Pushing Buttons: Video games have always been weird – here are my favorites | Games
Welcome to Pushing Buttons, folks. In case you were wondering where I was, I was on secondment from video games for a week to cover Glastonbury. Thankfully, more than a decade of E3 coverage has prepared me well for the perfumed crowds and the inevitable liveblogging technical issues. Thanks to our ever-brilliant games correspondent Keith Stuart for covering for me as I recovered my head after the festival.
Pride events took place in London last weekend, and among the million people lining the streets for the 50th anniversary of the event were parade contingents from PlayStation, Microsoft and Square Enix, among others. game publishers and developers. Thanks to the industry’s entirely justified reputation for toxicity, people might not think of video games as a particularly gay-friendly medium – but they’ve kind of always been queer, to borrow the title of book by scholar Bonnie Ruberg. I am one of the millions of queer people who have found community through games: 21% of the UK video game workforce not identifying as straightaccording to a survey by industry body UKIE (Association for UK Interactive Entertainment).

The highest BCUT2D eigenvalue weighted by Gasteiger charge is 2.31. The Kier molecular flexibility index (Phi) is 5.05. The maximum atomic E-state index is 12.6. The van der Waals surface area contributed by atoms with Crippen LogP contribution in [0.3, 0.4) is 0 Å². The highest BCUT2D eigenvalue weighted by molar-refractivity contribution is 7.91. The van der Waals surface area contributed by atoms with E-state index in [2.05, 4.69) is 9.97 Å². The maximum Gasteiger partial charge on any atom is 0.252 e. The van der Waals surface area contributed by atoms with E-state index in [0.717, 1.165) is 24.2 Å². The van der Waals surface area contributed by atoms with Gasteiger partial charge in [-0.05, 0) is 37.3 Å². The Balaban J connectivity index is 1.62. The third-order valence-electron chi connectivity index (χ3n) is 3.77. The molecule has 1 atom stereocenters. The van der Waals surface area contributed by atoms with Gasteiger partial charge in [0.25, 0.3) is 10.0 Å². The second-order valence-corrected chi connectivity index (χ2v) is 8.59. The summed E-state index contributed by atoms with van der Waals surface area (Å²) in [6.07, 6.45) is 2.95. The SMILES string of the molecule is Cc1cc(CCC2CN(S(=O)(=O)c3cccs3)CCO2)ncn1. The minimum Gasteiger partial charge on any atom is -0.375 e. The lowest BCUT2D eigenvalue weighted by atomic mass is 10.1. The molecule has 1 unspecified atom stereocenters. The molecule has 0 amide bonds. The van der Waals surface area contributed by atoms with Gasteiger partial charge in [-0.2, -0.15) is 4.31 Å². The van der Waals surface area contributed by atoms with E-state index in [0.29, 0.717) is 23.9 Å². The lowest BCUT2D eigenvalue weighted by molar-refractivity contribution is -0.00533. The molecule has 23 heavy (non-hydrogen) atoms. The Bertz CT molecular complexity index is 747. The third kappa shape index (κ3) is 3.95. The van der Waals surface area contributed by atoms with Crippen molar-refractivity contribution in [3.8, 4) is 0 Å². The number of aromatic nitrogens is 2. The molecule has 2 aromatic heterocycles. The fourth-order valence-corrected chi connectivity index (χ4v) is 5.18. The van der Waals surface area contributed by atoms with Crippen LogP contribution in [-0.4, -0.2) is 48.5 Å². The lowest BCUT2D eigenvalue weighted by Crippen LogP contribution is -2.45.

In honor of all the LGBTQ+ talent working in the gaming industry, and because queer people don’t suddenly cease to exist when Pride Month ends on July 1st, I wanted to share a few of my favorite queer storylines in video games. While this is by no means an exhaustive list, here are some of the games that have moved me or made me feel seen over the years.
The Last of Us: Left Behind